Helping Brazil The tropical rainforests of South America, Africa, Asia and the north
of Australia are all distributed evenly between the Tropic of Cancer
and the Tropic of Capricorn. The Equator run through some of these
rainforests and is also close to some of them. The map below
illustrates all the rainforests in the world. The tropical rainforests
of the world are all global ecosystems. An ecosystem is the link
between plants and animals and the habitats in which they live in, so
this is why we call tropical rainforests ecosystems because they link
the animal life with the plant life. Another word for global
ecosystems is biomes.
Map illustrating the biomes of the world
An example of a biome that I will be referring to is the Amazon
rainforest. This tropical rainforest is one of the largest tropical
rainforest in the world and is home to 10 per cent of all known plant
and animal species. To describe the rainforest in briefer terms, we
can say that it is a type of system’; it has four main parts, which
classify it as a system. The rainforest has an Input - material or
energy moving into the system. An Output - material or energy leaving
the system. Stores - places where material or energy is kept and Flows
- movement of materials or energy between the stores. All these four
parts are vital to the system and if one part of the system is taken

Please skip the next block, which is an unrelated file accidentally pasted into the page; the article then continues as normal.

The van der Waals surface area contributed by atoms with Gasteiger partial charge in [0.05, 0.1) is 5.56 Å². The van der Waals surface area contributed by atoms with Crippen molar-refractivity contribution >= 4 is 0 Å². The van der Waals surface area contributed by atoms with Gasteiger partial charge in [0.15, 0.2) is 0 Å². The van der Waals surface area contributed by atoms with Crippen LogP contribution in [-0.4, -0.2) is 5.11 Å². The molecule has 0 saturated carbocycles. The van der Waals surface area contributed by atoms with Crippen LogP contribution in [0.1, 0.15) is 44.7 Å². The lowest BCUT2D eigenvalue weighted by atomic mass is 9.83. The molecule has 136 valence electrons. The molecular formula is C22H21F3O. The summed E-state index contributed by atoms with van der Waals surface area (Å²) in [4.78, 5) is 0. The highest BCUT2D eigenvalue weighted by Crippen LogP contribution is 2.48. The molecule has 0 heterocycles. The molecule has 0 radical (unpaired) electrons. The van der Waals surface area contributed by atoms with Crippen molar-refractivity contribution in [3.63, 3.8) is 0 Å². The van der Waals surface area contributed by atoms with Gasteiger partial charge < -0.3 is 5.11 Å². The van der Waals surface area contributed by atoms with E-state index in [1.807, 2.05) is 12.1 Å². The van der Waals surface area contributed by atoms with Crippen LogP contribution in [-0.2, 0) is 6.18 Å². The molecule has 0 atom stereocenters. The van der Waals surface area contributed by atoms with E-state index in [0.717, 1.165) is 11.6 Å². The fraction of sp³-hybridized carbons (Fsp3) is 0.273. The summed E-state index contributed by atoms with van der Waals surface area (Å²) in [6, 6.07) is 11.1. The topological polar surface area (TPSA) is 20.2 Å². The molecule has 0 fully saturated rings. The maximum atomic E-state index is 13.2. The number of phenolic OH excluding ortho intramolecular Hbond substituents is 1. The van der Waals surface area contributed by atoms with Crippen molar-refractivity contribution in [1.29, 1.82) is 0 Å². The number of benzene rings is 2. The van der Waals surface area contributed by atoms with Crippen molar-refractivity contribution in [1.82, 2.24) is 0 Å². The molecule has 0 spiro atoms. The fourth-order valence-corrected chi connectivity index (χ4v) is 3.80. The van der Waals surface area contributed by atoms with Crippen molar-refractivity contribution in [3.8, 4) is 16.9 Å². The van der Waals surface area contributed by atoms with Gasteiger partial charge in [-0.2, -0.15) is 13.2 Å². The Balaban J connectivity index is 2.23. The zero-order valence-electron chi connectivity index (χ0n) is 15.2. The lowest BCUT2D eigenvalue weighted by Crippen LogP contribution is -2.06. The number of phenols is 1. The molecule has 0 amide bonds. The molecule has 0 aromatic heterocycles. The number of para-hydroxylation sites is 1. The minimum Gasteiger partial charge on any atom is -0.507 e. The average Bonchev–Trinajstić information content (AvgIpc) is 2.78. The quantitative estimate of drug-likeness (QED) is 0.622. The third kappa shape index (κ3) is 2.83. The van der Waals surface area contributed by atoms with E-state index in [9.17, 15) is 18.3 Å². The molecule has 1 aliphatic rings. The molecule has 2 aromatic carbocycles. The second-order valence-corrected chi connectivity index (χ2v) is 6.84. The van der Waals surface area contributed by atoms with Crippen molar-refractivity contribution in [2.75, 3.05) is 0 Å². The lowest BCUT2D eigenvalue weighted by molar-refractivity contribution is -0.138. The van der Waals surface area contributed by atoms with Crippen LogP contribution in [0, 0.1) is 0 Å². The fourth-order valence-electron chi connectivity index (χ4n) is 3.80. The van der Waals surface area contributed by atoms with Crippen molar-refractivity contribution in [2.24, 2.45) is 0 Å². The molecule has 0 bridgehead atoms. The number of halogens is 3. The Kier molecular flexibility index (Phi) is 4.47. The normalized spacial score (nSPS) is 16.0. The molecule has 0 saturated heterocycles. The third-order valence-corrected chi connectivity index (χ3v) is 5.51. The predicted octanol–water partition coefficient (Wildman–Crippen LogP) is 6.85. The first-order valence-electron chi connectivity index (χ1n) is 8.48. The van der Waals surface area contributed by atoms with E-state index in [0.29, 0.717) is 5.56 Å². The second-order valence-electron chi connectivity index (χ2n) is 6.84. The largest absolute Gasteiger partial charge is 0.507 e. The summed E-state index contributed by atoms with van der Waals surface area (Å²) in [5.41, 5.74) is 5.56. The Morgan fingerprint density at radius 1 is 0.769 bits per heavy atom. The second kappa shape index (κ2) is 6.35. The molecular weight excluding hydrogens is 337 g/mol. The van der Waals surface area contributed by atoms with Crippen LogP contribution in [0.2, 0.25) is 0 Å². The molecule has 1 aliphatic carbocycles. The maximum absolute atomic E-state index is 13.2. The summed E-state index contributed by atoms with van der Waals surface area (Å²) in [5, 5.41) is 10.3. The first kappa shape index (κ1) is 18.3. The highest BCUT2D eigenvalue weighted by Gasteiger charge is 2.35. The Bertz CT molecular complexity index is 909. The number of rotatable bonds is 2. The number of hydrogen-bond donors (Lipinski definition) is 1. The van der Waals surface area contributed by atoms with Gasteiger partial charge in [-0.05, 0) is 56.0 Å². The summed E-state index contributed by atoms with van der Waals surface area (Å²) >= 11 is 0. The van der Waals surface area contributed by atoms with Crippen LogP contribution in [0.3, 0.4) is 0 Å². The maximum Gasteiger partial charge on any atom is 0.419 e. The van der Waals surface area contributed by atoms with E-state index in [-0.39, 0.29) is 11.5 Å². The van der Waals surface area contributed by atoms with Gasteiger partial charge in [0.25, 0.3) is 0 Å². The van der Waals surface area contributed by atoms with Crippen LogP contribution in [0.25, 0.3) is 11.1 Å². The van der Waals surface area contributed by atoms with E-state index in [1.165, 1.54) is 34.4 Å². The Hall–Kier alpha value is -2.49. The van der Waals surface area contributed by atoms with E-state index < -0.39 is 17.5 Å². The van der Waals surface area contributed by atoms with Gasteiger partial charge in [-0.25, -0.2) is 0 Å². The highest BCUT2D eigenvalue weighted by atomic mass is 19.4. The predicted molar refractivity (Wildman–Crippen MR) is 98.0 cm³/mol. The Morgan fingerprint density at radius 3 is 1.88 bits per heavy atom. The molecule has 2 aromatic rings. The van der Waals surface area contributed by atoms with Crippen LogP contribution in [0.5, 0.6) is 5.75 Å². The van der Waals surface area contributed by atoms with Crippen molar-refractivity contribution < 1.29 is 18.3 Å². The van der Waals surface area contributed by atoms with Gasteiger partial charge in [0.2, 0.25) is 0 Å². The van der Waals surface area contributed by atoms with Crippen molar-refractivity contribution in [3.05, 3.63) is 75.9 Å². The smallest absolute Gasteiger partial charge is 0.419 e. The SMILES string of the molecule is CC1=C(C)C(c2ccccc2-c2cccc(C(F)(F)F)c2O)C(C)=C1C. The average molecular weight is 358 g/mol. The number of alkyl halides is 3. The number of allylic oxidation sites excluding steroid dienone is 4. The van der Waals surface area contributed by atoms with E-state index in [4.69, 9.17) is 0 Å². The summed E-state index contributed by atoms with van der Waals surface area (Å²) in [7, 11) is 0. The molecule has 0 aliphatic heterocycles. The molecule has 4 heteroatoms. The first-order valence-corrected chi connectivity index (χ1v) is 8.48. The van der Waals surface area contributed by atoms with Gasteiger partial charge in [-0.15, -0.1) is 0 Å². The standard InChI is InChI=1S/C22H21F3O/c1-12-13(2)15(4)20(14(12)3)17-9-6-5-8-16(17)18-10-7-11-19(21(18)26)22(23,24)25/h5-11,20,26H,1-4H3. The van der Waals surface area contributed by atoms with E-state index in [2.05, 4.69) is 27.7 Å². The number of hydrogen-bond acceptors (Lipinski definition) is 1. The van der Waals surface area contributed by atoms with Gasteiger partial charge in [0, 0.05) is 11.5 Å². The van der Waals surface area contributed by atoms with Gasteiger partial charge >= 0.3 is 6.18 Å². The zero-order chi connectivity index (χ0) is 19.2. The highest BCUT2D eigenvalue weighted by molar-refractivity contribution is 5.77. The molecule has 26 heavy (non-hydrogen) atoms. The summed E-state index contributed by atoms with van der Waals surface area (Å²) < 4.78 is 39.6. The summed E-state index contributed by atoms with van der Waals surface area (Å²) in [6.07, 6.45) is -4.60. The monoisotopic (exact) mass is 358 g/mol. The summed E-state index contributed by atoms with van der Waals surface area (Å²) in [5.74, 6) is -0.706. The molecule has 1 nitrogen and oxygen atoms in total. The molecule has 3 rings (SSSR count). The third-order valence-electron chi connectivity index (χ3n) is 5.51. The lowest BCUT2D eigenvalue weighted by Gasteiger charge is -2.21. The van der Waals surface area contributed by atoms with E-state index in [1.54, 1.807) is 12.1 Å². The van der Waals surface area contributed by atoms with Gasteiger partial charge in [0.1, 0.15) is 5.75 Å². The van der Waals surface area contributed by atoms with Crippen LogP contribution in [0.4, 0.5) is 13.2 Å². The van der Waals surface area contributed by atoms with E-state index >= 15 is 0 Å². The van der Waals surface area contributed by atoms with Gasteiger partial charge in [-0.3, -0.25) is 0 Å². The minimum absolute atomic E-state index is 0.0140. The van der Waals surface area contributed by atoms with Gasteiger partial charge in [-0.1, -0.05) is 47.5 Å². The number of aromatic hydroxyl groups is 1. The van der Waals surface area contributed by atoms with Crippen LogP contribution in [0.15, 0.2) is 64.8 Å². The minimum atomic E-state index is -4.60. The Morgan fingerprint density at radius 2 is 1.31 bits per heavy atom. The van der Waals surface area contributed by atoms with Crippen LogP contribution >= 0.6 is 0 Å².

away, then the whole system will fail to proceed and will stop.
There are many natural chains and cycles, which take place in all
rainforests, such as, the food chain, the nutrient cycle, the water
cycle etc. The food chain is a natural chain, which is ongoing to keep
organisms healthy and alive. There are countless numbers of food
chains, which go on and keep organisms in the world alive. This is how
a typical food chain looks like:
Herbivore Carnivore Omnivore
The Producers are living things that take the non-living matter from
the environment, such as minerals and gases and uses them to support
life. Example of a Producer is grass. The Herbivores are animals that
eat plants, they are considered as consumers and are second in the
food chain. An example of a Herbivore is the grasshopper. The
Carnivores are animals that eat other animals, they are also
considered as consumers. An example of a Carnivore is a snake.
Omnivores are animals that eat both animals and plants; they are also
consumers of the ecosystem. An example of an Omnivore is a human.
Lastly, Decomposers are living things, which feed off dead plants
and animals and reduce their remains to minerals and gases again. An
example of a Decomposer is Bacteria.